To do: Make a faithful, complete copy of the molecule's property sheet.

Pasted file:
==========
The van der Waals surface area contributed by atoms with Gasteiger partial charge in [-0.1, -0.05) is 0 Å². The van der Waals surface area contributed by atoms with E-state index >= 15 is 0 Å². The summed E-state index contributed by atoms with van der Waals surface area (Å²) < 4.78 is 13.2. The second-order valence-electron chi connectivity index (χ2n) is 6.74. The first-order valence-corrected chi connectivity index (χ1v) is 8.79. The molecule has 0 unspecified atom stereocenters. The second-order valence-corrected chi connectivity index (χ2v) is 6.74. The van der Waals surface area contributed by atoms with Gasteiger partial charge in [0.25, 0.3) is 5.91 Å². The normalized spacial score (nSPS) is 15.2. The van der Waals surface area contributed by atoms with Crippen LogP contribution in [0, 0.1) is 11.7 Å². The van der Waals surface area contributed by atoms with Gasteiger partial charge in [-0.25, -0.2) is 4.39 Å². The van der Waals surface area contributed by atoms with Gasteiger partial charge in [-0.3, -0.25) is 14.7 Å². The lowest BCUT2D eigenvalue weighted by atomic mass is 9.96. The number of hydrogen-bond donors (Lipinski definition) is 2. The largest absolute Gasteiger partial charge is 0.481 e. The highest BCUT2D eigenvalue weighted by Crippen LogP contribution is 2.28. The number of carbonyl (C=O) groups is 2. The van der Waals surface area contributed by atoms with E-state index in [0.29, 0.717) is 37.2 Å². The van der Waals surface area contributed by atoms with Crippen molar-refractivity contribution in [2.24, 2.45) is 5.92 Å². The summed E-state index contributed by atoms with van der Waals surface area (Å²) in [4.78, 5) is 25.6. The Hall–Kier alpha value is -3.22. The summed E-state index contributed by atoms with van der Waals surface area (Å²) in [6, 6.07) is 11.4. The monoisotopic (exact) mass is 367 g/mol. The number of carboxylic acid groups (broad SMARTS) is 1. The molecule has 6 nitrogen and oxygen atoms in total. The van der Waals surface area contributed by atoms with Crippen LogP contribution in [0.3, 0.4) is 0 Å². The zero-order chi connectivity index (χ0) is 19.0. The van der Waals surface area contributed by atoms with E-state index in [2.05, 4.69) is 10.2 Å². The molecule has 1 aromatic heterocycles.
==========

The van der Waals surface area contributed by atoms with Gasteiger partial charge in [-0.1, -0.05) is 0 Å². The van der Waals surface area contributed by atoms with E-state index >= 15 is 0 Å². The summed E-state index contributed by atoms with van der Waals surface area (Å²) < 4.78 is 13.2. The second-order valence-electron chi connectivity index (χ2n) is 6.74. The first-order valence-corrected chi connectivity index (χ1v) is 8.79. The molecule has 0 unspecified atom stereocenters. The second-order valence-corrected chi connectivity index (χ2v) is 6.74. The van der Waals surface area contributed by atoms with Gasteiger partial charge in [0.25, 0.3) is 5.91 Å². The normalized spacial score (nSPS) is 15.2. The van der Waals surface area contributed by atoms with Crippen LogP contribution in [0, 0.1) is 11.7 Å². The van der Waals surface area contributed by atoms with Gasteiger partial charge in [-0.25, -0.2) is 4.39 Å². The van der Waals surface area contributed by atoms with Gasteiger partial charge in [-0.3, -0.25) is 14.7 Å². The lowest BCUT2D eigenvalue weighted by atomic mass is 9.96. The number of hydrogen-bond donors (Lipinski definition) is 2. The largest absolute Gasteiger partial charge is 0.481 e. The highest BCUT2D eigenvalue weighted by Crippen LogP contribution is 2.28. The number of carbonyl (C=O) groups is 2. The van der Waals surface area contributed by atoms with E-state index in [0.29, 0.717) is 37.2 Å². The van der Waals surface area contributed by atoms with Crippen molar-refractivity contribution in [2.24, 2.45) is 5.92 Å². The summed E-state index contributed by atoms with van der Waals surface area (Å²) in [4.78, 5) is 25.6. The Hall–Kier alpha value is -3.22. The summed E-state index contributed by atoms with van der Waals surface area (Å²) in [6, 6.07) is 11.4. The monoisotopic (exact) mass is 367 g/mol. The number of carboxylic acid groups (broad SMARTS) is 1. The molecule has 6 nitrogen and oxygen atoms in total. The van der Waals surface area contributed by atoms with Crippen LogP contribution in [0.3, 0.4) is 0 Å². The zero-order chi connectivity index (χ0) is 19.0. The van der Waals surface area contributed by atoms with E-state index in [2.05, 4.69) is 10.2 Å². The molecule has 1 aromatic heterocycles.